Microsoft confirmed today that the company's Microsoft Edge web browser will "move to a Chromium-compatible web platform" on the desktop.
Rumors emerged last week that Microsoft was done with developing and maintaining its own rendering engine and that the company would either move Edge to a Chromium-based core or create a new browser based on that.
Today's article on the Windows Experience blog confirms the rumor. Microsoft Edge won't die but it will be moved from its own platform to Chromium to become a Chromium-based browser.
Google Chrome is the dominating Chromium-based browser but there are others such as Vivaldi or Opera.
Interesting from the perspective of a Windows user is that the new Edge won't be Windows 10 exclusive anymore. Microsoft plans to release Microsoft Edge, the new version that is based on Chromium, for all supported versions of Windows. There is also a possibility that Microsoft Edge will be launched for Mac OS X or other platforms in the future.
Edge will be updated more frequently; that means, likely, that Microsoft won't include Microsoft Edge updates with updates for the Windows operating system anymore.
Microsoft Edge will evolve according to Microsoft.
[..] we will evolve the browser code more broadly, so that our distribution model offers an updated Microsoft Edge experience + platform across all supported versions of Windows, while still maintaining the benefits of the browser’s close integration with Windows.
Microsoft plans to contribute to the Chromium project to improve the platform further. Edge users will benefit from improved compatibility when using the web browser.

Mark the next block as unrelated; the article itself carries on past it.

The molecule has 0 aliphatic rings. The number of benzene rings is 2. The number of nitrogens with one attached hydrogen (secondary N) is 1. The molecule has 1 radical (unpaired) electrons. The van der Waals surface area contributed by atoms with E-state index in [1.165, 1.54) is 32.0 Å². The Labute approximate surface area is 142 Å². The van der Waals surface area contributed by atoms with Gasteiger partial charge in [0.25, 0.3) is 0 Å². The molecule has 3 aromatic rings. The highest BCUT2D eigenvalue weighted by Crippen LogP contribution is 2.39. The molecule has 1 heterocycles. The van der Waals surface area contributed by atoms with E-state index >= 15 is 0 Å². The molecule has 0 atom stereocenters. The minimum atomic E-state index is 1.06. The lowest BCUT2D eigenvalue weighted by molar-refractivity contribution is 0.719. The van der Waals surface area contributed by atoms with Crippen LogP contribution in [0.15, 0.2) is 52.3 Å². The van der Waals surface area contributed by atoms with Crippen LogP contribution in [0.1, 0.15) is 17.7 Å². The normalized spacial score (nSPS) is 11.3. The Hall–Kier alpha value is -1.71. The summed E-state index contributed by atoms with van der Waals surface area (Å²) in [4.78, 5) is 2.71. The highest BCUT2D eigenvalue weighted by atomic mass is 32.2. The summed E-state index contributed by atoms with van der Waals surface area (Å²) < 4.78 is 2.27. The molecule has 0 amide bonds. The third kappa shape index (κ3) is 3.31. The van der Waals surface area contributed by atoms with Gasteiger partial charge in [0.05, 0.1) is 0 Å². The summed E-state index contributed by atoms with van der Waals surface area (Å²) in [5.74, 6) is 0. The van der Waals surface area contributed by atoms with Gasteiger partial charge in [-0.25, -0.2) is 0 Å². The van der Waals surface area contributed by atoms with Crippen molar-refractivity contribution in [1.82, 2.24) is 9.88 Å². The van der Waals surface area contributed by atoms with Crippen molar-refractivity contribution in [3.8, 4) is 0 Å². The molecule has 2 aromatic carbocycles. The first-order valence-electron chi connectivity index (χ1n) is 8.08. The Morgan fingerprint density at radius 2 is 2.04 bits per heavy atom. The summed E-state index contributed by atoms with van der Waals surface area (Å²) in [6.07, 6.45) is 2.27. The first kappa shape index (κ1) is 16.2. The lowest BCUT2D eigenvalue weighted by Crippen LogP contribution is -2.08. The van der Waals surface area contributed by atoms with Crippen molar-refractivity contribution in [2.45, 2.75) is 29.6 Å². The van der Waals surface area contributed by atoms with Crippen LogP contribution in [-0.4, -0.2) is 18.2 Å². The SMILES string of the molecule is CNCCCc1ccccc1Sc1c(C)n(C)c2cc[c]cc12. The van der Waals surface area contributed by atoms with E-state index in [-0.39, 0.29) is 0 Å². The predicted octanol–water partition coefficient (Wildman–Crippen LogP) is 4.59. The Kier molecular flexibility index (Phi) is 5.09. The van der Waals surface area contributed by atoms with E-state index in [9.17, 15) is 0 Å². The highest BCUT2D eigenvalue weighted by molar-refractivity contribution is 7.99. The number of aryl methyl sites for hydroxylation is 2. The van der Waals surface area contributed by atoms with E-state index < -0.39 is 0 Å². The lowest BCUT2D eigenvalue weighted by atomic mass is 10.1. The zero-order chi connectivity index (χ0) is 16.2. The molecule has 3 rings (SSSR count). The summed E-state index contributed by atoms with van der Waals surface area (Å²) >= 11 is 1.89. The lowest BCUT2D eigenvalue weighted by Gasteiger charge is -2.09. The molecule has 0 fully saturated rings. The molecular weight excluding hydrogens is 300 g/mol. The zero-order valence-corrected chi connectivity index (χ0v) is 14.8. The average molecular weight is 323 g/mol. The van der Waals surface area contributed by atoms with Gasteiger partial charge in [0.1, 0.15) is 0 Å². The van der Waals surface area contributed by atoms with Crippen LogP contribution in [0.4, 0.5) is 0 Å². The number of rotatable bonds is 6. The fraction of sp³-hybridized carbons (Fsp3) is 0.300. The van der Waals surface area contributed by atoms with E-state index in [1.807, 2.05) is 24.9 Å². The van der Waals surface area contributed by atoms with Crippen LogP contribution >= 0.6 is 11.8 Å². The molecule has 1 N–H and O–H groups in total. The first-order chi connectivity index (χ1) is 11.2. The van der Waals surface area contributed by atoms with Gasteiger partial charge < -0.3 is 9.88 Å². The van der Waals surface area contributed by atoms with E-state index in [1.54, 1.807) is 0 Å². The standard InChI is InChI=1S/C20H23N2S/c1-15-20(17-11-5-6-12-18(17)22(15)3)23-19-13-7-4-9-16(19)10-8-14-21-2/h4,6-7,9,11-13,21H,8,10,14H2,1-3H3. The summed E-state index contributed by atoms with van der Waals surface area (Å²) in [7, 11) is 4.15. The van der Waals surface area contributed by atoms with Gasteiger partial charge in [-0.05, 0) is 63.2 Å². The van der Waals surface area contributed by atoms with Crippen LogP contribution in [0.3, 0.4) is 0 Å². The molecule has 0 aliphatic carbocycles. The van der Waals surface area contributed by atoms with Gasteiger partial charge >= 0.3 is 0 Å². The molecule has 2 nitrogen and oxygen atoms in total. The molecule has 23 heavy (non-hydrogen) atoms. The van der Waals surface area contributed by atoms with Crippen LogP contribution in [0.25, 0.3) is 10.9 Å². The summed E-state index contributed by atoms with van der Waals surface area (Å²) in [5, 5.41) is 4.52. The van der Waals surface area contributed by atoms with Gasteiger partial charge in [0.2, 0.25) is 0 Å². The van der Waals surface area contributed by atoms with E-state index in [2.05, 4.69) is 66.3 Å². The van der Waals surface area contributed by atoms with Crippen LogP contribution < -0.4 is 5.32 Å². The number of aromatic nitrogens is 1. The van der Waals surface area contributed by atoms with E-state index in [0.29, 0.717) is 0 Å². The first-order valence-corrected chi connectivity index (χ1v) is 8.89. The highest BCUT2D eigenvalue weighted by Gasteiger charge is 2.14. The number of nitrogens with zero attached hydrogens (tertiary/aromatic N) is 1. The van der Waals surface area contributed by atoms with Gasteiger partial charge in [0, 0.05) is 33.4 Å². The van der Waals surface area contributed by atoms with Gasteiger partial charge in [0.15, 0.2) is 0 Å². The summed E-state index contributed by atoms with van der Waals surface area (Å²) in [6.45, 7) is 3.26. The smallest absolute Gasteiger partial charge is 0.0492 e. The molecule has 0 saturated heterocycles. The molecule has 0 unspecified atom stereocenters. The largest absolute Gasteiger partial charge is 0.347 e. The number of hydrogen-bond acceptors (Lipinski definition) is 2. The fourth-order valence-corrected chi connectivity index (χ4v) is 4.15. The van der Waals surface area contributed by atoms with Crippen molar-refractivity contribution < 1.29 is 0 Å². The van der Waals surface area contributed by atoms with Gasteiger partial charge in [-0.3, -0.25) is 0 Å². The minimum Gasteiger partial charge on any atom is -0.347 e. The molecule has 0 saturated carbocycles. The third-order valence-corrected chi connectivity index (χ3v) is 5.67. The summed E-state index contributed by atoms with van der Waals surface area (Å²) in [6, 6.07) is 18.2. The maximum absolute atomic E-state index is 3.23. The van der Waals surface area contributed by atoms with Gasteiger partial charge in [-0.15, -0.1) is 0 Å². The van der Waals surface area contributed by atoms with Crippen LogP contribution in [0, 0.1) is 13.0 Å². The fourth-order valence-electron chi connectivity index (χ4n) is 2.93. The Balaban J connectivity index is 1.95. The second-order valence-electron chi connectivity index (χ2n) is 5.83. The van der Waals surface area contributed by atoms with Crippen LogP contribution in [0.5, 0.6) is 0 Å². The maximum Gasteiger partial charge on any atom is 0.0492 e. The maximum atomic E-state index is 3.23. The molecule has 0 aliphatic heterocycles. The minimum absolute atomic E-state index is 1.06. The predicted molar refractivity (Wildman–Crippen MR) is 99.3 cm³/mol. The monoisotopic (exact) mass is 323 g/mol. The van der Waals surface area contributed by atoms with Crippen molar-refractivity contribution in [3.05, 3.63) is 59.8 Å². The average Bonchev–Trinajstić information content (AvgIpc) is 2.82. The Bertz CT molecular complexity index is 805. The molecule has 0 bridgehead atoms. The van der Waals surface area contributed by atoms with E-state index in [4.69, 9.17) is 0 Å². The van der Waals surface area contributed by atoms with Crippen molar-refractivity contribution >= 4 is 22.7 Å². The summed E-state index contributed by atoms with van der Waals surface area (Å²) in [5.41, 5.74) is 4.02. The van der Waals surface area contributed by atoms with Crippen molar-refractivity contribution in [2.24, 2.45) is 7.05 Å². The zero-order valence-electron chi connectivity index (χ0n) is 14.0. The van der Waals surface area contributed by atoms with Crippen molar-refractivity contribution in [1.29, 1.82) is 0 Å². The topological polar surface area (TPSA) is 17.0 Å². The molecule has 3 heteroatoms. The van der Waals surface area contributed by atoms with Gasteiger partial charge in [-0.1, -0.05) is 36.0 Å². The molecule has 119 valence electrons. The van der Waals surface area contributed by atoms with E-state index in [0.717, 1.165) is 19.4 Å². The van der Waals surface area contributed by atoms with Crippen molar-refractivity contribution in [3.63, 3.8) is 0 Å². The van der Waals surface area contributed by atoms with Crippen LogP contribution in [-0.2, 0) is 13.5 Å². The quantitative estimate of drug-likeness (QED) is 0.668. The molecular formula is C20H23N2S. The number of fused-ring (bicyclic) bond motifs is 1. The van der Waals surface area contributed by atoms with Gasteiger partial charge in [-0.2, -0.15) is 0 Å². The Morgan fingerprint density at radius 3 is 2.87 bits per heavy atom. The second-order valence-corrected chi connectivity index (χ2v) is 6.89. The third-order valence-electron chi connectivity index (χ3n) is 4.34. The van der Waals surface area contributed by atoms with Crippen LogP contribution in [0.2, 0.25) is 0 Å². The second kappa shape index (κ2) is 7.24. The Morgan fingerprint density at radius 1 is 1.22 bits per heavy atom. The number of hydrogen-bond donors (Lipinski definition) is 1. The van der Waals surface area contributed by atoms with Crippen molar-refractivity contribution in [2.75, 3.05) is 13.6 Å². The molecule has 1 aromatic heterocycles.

Microsoft invites developers to join Microsoft Edge Insider to test preview builds of the new Edge when they become available.
Just visit the Microsoft Edge Insider website and sign up there to receive information about upcoming builds. Microsoft expects to have a first preview build ready in early 2019; this suggests that Microsoft started work on migrating Edge to the new code-base for some time already.
I never understood why Edge was not available for other supported Windows versions; it felt like a huge oversight on Microsoft's part. The moving to a Chromium-base changes that and that is a good thing. Whether the move will convince many Windows 7 and 8.1 users to switch to Edge remains to be seen; my initial guess is that some will try Edge when it first comes out but won't probably switch to it unless it offers something spectacular that other Chromium-based browsers don't offer.
Lots of questions remain unanswered: will there be feature changes? what about Edge's interface and design?
Microsoft has some things to sort out as well. Universal Windows Platform uses EdgeHTML and the team needs to find a way to move all of that to Chromium as well.
Now You: What is your take on the development? Would you give the new Edge a try? (via Deskmodder)Advertisement
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